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How much is is your personal data really worth?

Your browsing history might seem priceless to you, but the black market would say otherwise

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Ever heard that saying, “If you’re not paying for it, you’re the product”?

Well, in 2017 it applies to basically everything you do on your phone. Your age, location, even your political leanings are all valuable data points for digital companies, and apps and social media networks are getting increasingly crafty in compiling this info — and profiting from it.

Everything from that camera filter that ages your face 50 years, to the program that syncs up your “Summer Bangers” playlist with your living room lights is now hoarding your personal data. So how much is it all worth?


“It’s very difficult to calculate an exact dollar number,” says Anatoliy Gruzd, Canada Research Chair in Social Media Data Stewardship and Director of the Social Media Lab at Ryerson University. “We sense that it’s a lot, because a company like Facebook is worth billions of dollars. But it’s hard to determine per individual, because in many cases, companies will sell aggregated data, so the value of the data is the fact that they know a lot about many people.”

Estimates for individuals vary hugely. Investigations in the U.S. and U.K. have found that on both the open and black markets, a person’s info will run anywhere from a fraction of a cent for basic demographic data, to around a hundred bucks for their complete financial profile. A journalist at the Atlantic learned from advertising industry sources that legally obtained batches of user profiles are priced at just $0.005 per account — and that’s on on the high end. Meanwhile, a recent McAfee report found that stolen U.S. credit card account numbers top out at $15.

If that $0.05 valuation is damaging to your self-worth, there are ways of boosting the figure. Generally speaking, there are three types of data that companies are interested in:

  • Volunteered data: The personal content — like your name, gender, and brunch photos — that you share willingly online.
  • Observed: Data that’s captured from you by programs or websites, like your GPS location or browsing history
  • Inferred: What companies can guess about you from the first two.


Inferred data is the real moneymaker here. If you’ve shared on Facebook that you got married two years ago, and your recent browsing history shows you’ve been googling morning sickness symptoms, you just became incredibly valuable to every baby company in North America. Expect a barrage of targeted ads in your newsfeed.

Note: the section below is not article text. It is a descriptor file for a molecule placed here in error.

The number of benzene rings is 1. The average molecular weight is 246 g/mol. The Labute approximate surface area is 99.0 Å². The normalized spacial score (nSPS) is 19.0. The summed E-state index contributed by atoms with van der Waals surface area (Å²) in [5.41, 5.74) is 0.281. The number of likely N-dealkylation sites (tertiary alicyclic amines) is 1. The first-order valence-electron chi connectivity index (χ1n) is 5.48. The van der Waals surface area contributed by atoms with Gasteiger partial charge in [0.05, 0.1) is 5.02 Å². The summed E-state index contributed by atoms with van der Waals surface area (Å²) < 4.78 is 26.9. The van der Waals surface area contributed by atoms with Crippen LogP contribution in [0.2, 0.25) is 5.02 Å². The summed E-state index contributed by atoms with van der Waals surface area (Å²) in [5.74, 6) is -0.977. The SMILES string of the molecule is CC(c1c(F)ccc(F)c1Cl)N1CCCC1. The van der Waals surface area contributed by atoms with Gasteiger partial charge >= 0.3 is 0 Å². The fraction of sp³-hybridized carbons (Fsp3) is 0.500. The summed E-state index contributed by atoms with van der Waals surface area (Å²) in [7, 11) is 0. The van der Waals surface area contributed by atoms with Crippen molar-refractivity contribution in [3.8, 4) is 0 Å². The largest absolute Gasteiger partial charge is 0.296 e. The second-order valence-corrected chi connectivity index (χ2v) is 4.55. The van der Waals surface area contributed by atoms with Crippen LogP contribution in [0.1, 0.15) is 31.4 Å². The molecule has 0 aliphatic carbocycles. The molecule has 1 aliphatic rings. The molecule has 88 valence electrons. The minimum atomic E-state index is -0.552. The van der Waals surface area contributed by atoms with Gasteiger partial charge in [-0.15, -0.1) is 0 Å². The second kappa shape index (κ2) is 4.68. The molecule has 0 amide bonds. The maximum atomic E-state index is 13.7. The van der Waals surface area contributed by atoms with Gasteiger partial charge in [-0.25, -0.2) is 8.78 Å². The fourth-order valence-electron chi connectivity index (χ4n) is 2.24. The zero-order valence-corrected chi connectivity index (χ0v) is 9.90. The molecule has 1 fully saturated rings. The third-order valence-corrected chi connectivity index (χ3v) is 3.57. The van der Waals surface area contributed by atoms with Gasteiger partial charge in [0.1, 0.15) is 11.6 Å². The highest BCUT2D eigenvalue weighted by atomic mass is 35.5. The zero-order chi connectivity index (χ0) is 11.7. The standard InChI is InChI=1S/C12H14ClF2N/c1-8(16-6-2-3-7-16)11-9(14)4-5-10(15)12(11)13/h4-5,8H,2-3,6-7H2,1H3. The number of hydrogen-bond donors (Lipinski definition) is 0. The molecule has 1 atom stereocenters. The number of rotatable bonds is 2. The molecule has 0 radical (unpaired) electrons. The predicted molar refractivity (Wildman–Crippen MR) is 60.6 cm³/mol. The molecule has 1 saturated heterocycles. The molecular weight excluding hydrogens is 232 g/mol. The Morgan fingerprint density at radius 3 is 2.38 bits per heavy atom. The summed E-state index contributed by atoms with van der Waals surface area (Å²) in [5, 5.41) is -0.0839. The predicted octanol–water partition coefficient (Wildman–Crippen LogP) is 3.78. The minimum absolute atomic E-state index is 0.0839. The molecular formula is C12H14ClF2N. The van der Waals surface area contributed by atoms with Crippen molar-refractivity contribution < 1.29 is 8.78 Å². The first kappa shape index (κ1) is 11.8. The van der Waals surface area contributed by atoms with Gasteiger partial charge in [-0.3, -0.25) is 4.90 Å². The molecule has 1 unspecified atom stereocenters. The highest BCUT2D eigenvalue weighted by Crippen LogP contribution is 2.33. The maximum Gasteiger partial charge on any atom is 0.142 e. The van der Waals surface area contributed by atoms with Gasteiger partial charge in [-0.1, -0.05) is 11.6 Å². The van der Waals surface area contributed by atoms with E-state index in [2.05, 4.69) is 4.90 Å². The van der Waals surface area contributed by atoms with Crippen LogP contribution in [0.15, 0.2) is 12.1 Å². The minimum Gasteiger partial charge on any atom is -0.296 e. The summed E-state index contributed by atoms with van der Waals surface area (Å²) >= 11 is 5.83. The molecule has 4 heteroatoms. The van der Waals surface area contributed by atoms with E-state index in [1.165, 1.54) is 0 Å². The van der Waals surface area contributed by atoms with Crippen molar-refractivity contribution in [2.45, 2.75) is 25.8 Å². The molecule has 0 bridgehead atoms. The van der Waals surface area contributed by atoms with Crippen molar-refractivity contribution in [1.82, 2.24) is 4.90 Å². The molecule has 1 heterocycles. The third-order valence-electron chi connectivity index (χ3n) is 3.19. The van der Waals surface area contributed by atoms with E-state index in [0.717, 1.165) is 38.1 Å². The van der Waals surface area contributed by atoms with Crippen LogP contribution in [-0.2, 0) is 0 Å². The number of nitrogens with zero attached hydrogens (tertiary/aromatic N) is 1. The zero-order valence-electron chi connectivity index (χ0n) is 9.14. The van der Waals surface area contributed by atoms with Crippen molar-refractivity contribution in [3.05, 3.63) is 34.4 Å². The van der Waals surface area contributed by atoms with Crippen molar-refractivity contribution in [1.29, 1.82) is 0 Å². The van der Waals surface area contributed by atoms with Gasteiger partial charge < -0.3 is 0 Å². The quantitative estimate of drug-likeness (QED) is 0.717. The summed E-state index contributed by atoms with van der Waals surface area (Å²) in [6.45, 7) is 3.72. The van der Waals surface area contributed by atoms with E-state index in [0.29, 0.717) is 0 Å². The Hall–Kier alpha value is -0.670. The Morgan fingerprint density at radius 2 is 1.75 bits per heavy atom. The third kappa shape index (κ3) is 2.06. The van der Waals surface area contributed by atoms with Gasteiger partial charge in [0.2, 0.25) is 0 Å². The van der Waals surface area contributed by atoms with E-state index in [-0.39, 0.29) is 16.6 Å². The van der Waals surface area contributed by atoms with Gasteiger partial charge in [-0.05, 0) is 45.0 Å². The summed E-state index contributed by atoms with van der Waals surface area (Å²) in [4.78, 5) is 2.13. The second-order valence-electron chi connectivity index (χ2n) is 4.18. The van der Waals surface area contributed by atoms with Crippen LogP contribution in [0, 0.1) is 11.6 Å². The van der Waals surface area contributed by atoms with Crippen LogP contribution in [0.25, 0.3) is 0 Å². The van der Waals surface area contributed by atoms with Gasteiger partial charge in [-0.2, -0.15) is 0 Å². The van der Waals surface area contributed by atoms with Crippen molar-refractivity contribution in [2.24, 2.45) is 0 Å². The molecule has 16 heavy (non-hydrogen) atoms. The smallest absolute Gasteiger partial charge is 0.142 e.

So is all this legal? According to Canada’s privacy watchdog, companies can’t build advertising profiles based on individual users without your consent, but they can sell your information in large batches once it’s stripped of identifying details. But enforcing this distinction is increasingly tricky for lawmakers and enforcement agencies.

“This is a challenge for us in the policy space, because there’s no consistency,” says Gruzd. “And since there are no borders on the internet, it creates a legal challenge when different companies are located in different jurisdictions.”

How to fight back:

The selling of our personal data became the norm so quickly that we tacitly accepted it, notes Dr. Gruzd. “But we need to now think about ways to step up and have our voices heard.”

Outside of calling your elected rep or signing petitions, there are plenty of quick and easy steps you can take to protect yourself from data theft and profiteering.

  • Actually read those terms of service. I know, it took nine hours for that Australian guy to read aloud the entire Amazon Kindle terms and conditions. But if you want the sparknotes version, Terms of Service; Didn’t Read offers a TL;DR rating system for many popular websites.
  • See what you can opt out of: Even if you’ve already agreed to give up your data, you can often claim some of it back. ”Go and check your privacy and security settings to see what data is being collected,” says Gruzd. “Unfortunately it’s also a very time consuming process.”
  • Only download from reputable app stores. Companies like Google and Apple have massive infrastructure in place to prevent fraudulent apps from swindling users through their official marketplaces. Only download through official channels, and not off sketchy torrent sites.
  • Disconnect. Putting your phone down for an hour is not just great for your mental health — turning off your WiFi and Bluetooth signals when you’re not using them will also limit the ability of hackers to steal your data.
  • Use protection. Get most of your work done from the local coffee shop? Always use a VPN while using a public network, and avoid doing any online banking while using unsecure networks.

Can you profit off your own data?

Hey, if someone is making money off your data, shouldn’t it be you? If you’re a flagrant exhibtionist whose strapped for cash, there are plenty of ways to become your own data broker.

In 2013, an enterprising guy named Federico Zannier convinced 213 Kickstarter backers to pay him a combined total of $2,733 for his data. For just a $5 contribution, buyers got an entire week’s worth of Zannier’s data, which included 500 websites he visited, 4,000 webcam images, his GPS location, and even a recording of his mouse pointer movements.

Want a quicker fix? Companies like, DataWallet, and Datacoup will gladly buy your data from you directly. But don’t expect to get rich. Connecting six accounts like Twitter and Tumblr to Datacoup will net you just $1.10 a week.